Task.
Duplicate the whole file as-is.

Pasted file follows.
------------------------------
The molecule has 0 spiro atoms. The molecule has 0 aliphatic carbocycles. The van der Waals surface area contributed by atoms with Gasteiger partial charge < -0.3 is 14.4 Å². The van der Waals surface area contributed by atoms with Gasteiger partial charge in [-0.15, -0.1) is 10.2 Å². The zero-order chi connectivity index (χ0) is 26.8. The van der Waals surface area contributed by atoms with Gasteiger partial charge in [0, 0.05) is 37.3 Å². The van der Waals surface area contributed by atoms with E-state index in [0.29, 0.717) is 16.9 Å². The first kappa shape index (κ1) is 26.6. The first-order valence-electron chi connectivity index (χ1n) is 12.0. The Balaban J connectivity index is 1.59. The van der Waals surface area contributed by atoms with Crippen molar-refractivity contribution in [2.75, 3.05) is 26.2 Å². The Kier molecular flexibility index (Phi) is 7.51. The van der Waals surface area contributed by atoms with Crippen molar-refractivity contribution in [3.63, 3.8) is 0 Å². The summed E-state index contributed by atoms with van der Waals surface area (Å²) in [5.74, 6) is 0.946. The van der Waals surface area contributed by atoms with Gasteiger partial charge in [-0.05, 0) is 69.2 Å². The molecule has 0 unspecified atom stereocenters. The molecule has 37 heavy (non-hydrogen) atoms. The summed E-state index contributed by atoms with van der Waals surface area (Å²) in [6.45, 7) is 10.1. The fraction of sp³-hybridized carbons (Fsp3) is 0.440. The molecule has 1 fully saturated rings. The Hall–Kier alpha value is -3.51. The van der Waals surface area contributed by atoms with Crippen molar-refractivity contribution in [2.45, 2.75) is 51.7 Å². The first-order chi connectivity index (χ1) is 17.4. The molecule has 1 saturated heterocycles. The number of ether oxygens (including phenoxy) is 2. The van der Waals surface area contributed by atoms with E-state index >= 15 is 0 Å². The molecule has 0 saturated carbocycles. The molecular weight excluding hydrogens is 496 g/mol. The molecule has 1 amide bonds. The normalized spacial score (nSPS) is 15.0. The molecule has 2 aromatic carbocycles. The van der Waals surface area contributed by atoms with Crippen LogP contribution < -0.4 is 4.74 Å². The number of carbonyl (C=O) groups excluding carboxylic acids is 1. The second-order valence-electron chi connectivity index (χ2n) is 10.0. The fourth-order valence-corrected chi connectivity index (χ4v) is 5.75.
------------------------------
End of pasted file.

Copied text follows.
The molecule has 0 spiro atoms. The molecule has 0 aliphatic carbocycles. The van der Waals surface area contributed by atoms with Gasteiger partial charge < -0.3 is 14.4 Å². The van der Waals surface area contributed by atoms with Gasteiger partial charge in [-0.15, -0.1) is 10.2 Å². The zero-order chi connectivity index (χ0) is 26.8. The van der Waals surface area contributed by atoms with Gasteiger partial charge in [0, 0.05) is 37.3 Å². The van der Waals surface area contributed by atoms with E-state index in [0.29, 0.717) is 16.9 Å². The first kappa shape index (κ1) is 26.6. The first-order valence-electron chi connectivity index (χ1n) is 12.0. The Balaban J connectivity index is 1.59. The van der Waals surface area contributed by atoms with Crippen molar-refractivity contribution in [2.75, 3.05) is 26.2 Å². The Kier molecular flexibility index (Phi) is 7.51. The van der Waals surface area contributed by atoms with Crippen molar-refractivity contribution in [3.63, 3.8) is 0 Å². The summed E-state index contributed by atoms with van der Waals surface area (Å²) in [5.74, 6) is 0.946. The van der Waals surface area contributed by atoms with Gasteiger partial charge in [-0.05, 0) is 69.2 Å². The molecule has 0 unspecified atom stereocenters. The molecule has 37 heavy (non-hydrogen) atoms. The summed E-state index contributed by atoms with van der Waals surface area (Å²) in [6.45, 7) is 10.1. The fraction of sp³-hybridized carbons (Fsp3) is 0.440. The molecule has 1 fully saturated rings. The Hall–Kier alpha value is -3.51. The van der Waals surface area contributed by atoms with Crippen molar-refractivity contribution in [2.45, 2.75) is 51.7 Å². The first-order chi connectivity index (χ1) is 17.4. The molecule has 1 saturated heterocycles. The number of ether oxygens (including phenoxy) is 2. The van der Waals surface area contributed by atoms with E-state index >= 15 is 0 Å². The molecule has 0 saturated carbocycles. The molecular weight excluding hydrogens is 496 g/mol. The molecule has 1 amide bonds. The normalized spacial score (nSPS) is 15.0. The molecule has 2 aromatic carbocycles. The van der Waals surface area contributed by atoms with Crippen LogP contribution < -0.4 is 4.74 Å². The number of carbonyl (C=O) groups excluding carboxylic acids is 1. The second-order valence-electron chi connectivity index (χ2n) is 10.0. The fourth-order valence-corrected chi connectivity index (χ4v) is 5.75.